Armed with her new finery, off Morvern goes to the superstore as usual. Later, she will go out with Lanna to the Mantrap, where the pair get, as they put it, ‘mortal’, resulting in a nasty cold. Later yet, Morvern will do a spot of camping, living, as she calls it, ‘in nature’. And later yet, she will travel to a Youth Med resort. On the way, we will observe her getting mortal often: on beer, or Southern Comfort, or Southern Comfort mixed with Bailey’s, or cider and lager mixed in a snakebite together with a shot of Pernod and a spot of black, or on a tab of this or that. And Morvern does very thoroughly for the misconception that it is only men who think of music in terms of playlists. Between His stuff and her own, she comes up with some extraordinary selections, darkside ambient: Magazine, PM Dawn, Bill Laswell, Salif Keita and Can.

‘EVERYTHING HAS BEEN ARRANGED,’ He wrote in His suicide note; as indeed it has. He turns out to have left Morvern £44,771.79: enough to propel a young woman straight out of the dole-or-superstore wage economy and into the rock-star silly-money realm of instant gratification. From author’s death to story’s end, Morvern will be able to buy herself just as many Silk Cuts and Southern Comforts, clothes, CDs, beauty products and holidays as a girl could ever want. And she certainly does so. But what is really important about the money is that it gives her the wherewithal to escape.

Port society, as it meets for a drink in the Mantrap, is despairing, drink-sodden and sour. Morvern’s fosterdad. Red Hanna, is a once radical railway worker struggling with the realisation that he’s just wasted most of his life in thankless overtime hours. Lanna will take sex wherever she finds it, not out of desire so much as because there doesn’t seem to be anything else to do. A stripper is nearly gang-raped when she does a guest spot at the Mantrap. A burnt-out old acid-head cheerfully remembers his young days as a trapper in Canada. He had an Indian wife called Laughs Like Water, and one day he just blew her head off with a gun. ‘No big pleasures for the likes of us, eh?’ muses Morvern’s fosterdad. ‘Heres you, twenty-one, a forty-hour week on slave wages for the rest of your life; theres no much room for poetry there, eh?’ But Morvern has been given her chance for big pleasures, and she seizes it with gusto. She uses her money to buy herself happiness, or the nearest things to it: spare time, sunshine, solitude, a salad and bread whenever she wants it, long nights of glorious communality in the pulsating catacombs of the Balearic clubs.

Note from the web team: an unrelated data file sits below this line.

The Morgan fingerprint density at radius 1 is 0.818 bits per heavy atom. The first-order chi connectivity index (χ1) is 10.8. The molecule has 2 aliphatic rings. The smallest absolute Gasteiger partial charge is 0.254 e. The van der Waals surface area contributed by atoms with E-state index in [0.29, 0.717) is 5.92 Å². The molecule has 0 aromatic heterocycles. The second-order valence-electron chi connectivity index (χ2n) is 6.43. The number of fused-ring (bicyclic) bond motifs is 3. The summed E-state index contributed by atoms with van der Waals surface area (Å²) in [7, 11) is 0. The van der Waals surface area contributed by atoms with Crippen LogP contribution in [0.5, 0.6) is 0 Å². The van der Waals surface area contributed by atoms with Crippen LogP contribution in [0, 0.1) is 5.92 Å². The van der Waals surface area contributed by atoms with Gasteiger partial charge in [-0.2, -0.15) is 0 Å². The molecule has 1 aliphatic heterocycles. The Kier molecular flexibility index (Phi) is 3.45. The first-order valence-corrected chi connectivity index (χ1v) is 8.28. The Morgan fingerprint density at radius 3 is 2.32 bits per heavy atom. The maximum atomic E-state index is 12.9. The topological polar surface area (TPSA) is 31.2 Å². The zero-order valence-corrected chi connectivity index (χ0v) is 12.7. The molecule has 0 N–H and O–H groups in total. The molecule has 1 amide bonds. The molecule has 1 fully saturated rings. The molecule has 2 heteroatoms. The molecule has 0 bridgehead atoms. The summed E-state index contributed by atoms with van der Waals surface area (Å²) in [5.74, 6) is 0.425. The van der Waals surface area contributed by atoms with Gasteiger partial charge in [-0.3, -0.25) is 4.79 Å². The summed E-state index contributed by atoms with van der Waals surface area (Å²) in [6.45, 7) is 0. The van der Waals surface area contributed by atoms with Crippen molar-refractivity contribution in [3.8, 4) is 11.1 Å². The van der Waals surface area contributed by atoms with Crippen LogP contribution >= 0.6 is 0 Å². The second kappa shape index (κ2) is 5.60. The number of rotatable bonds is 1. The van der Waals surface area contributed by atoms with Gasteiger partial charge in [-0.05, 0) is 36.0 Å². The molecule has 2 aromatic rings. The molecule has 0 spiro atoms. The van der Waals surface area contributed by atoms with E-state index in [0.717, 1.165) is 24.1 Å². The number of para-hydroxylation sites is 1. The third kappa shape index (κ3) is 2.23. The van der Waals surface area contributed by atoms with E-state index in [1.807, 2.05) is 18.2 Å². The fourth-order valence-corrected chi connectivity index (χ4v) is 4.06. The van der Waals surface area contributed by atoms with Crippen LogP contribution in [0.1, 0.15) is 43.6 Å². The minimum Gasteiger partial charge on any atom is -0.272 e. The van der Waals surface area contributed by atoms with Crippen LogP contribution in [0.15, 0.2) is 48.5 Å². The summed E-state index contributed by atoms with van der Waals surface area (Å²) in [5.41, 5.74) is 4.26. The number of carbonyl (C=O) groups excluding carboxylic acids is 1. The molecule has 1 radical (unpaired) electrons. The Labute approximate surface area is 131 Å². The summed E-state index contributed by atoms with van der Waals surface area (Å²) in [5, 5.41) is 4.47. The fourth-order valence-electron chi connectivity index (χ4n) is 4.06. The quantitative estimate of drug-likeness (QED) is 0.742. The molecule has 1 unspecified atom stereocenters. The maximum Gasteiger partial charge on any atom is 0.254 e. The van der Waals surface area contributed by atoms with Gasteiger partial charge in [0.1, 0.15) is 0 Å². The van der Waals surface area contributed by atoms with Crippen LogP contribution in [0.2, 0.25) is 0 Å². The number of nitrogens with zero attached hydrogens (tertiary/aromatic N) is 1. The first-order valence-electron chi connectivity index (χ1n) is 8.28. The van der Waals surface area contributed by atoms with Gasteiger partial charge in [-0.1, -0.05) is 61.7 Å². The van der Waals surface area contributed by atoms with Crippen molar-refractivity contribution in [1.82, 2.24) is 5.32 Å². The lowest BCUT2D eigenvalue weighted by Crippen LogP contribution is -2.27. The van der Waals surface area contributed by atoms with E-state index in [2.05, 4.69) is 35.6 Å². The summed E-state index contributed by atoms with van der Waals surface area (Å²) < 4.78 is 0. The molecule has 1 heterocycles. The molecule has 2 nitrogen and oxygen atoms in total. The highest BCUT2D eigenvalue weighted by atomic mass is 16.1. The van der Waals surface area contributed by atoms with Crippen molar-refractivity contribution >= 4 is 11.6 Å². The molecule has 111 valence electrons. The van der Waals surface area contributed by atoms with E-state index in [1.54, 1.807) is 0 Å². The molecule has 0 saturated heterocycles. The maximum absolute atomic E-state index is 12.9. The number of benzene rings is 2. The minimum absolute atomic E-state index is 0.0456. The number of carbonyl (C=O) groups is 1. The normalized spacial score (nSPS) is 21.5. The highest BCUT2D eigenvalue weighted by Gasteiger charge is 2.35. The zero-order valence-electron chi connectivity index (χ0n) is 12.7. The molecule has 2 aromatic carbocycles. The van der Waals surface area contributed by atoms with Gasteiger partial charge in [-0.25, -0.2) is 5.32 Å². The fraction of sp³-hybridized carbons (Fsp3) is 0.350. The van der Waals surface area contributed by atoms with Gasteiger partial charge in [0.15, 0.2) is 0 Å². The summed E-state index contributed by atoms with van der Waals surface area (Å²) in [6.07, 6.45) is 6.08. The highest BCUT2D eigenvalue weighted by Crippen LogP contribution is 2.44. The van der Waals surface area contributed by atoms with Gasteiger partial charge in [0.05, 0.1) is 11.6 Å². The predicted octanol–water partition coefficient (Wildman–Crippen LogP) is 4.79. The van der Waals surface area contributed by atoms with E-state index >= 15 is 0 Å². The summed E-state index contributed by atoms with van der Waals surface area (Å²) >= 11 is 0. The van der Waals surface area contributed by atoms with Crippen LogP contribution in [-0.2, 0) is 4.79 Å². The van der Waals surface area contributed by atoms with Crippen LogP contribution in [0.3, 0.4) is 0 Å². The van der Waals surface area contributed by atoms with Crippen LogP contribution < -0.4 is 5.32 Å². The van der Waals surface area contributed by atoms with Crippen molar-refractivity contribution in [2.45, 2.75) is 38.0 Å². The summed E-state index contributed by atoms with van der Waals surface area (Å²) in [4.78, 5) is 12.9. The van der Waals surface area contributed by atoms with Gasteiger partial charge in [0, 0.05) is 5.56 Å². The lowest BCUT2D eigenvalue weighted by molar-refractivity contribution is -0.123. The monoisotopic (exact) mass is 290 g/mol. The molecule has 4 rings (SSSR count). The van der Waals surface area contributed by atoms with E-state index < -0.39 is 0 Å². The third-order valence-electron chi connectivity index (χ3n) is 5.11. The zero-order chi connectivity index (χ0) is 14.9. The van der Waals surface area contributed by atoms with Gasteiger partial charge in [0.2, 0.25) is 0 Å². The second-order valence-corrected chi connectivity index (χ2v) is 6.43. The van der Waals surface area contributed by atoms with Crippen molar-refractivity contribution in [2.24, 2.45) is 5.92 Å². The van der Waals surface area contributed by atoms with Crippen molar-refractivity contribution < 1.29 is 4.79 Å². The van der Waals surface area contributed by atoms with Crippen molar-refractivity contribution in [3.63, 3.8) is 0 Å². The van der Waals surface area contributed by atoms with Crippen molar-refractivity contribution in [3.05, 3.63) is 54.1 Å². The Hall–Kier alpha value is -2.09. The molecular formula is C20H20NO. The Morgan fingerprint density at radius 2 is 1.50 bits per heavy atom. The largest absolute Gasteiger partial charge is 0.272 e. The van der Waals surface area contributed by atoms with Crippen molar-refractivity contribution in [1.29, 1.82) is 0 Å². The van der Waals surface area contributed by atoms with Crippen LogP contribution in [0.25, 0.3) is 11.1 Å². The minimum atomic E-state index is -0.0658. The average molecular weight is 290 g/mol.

And Morvern’s creator has left her with a gift even more precious than the money: he has made her beautiful. We can tell she is beautiful from the outside, from the way everybody around her reacts to her strange stillness, from the lads she chooses to snog and sleep with, from Couris Jean, the old Gaelic-speaking granny, who finds in her face the image of ‘an angel come down to this earth’. And we can tell she is beautiful from the inside because she carries its mark with her everywhere, in the streak of Christmas glitter buried deep and sparkling in the skin of her knee. Like the love she has known and the money she has come into, Morvern’s beauty frees her from pointless want. Unlike a real-life woman, she does not paint her toenails or moisturise her body from an impulse based at bottom on insecurity, a sense that no matter how nice she looks, she can never look nice enough. Whatever she does with her body, she does it purely for pleasure and preening. This is a rigorous and self-aware fantasy projection. How can the male gaze ever intrude on an image of shameless, self-sufficient perfection? How can it be thought, come to that, to be intruding on an image entirely made by itself?